Amtrack has many of these problems. Lack of promotion. My grandfather subscribed to a train magazine yeas ago and one article was about this issue. One part of it told about a woman in the southeast who every workday paid for a cab to pick her up at her home to take her to the bus station. She’d ride the bus to the city where the station was quite a ways from her work so she’d hire another cab – then reverse the process at the end of the day. Due to Amtrack’s nonexistent advertising she had no clue that just one street over from her home was an Amtrack commuter rail station, and there was another station only a couple of blocks from where she worked. Six blocks of walking each day and the train would get her to and from work faster and cheaper.

          Amtrack has also reduced routes, especially long distance ones. Cutting back service is no way to increase revenue. Amtrack, if it’s to survive, needs to expand routes and massively increase promotion. The best way to do that is to privatize it to put it in a situation where it has to make a profit or die. The freight rail companies would also have to be told they’ll have to get along with passenger rail – if they need more capacity to make room for non-freight trains then they’ll have to lay more rail in the rights of way they have but are under-using or aren’t using. In the past 30-ish years the railroads spent a bunch of time taking shots at their own feet by pulling out tracks from some routes where traffic had reduced so they wouldn’t have to buy new rail for what new routes they’d built. Then when they needed the capacity back they went crying the the government they needed help buying new rail to replace what they’d foolishly moved instead of leaving where they’d put it (at much less cost) decades ago.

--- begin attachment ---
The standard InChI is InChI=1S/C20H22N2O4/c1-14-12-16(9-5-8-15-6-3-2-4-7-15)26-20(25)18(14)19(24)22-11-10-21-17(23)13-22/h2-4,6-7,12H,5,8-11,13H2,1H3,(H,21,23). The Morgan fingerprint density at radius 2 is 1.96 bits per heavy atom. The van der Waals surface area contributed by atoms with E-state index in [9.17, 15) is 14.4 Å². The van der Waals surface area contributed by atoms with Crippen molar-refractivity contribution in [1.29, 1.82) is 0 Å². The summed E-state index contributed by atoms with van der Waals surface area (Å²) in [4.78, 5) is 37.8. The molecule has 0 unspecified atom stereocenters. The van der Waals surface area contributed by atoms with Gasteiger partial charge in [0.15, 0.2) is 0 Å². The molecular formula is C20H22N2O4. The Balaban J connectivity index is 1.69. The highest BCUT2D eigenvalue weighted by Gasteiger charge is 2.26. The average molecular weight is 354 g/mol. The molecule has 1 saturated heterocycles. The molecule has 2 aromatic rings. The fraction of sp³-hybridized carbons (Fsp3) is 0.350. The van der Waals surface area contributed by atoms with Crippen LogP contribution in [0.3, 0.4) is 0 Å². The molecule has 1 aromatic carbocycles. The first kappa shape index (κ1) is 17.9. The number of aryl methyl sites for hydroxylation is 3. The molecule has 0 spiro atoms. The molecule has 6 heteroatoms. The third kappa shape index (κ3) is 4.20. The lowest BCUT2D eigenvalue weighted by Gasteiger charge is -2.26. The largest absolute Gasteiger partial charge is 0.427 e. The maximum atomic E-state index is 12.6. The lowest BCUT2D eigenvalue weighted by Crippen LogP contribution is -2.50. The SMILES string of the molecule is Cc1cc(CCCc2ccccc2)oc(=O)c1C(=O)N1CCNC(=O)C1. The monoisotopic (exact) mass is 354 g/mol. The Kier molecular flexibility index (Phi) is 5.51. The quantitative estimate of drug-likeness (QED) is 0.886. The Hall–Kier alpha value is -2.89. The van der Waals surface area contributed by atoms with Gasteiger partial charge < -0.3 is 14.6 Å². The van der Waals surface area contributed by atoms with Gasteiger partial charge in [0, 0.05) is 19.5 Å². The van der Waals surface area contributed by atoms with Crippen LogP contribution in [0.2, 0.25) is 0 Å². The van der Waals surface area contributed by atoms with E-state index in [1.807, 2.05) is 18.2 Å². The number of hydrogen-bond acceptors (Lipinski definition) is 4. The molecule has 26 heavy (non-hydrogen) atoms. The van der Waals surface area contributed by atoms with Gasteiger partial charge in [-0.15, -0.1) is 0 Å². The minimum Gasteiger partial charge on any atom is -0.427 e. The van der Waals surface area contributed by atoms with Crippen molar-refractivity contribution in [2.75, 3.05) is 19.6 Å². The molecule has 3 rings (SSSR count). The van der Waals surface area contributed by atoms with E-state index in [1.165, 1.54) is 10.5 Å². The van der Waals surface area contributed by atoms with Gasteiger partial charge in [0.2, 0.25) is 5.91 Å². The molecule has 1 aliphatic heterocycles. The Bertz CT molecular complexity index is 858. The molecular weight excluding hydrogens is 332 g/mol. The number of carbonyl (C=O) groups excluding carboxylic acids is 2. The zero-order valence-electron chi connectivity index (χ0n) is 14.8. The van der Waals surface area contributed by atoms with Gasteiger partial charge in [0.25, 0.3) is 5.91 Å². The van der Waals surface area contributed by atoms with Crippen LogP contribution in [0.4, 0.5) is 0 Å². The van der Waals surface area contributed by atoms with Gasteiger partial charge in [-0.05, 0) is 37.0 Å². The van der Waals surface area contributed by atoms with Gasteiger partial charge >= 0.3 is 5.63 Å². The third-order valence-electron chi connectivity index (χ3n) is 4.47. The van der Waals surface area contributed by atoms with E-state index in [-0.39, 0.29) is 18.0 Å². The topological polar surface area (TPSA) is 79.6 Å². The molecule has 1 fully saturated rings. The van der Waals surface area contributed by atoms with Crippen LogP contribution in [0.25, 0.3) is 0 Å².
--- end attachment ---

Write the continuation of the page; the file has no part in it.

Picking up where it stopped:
1. >”Mass transit only works when there’s a sufficiently high enough population density to support it ”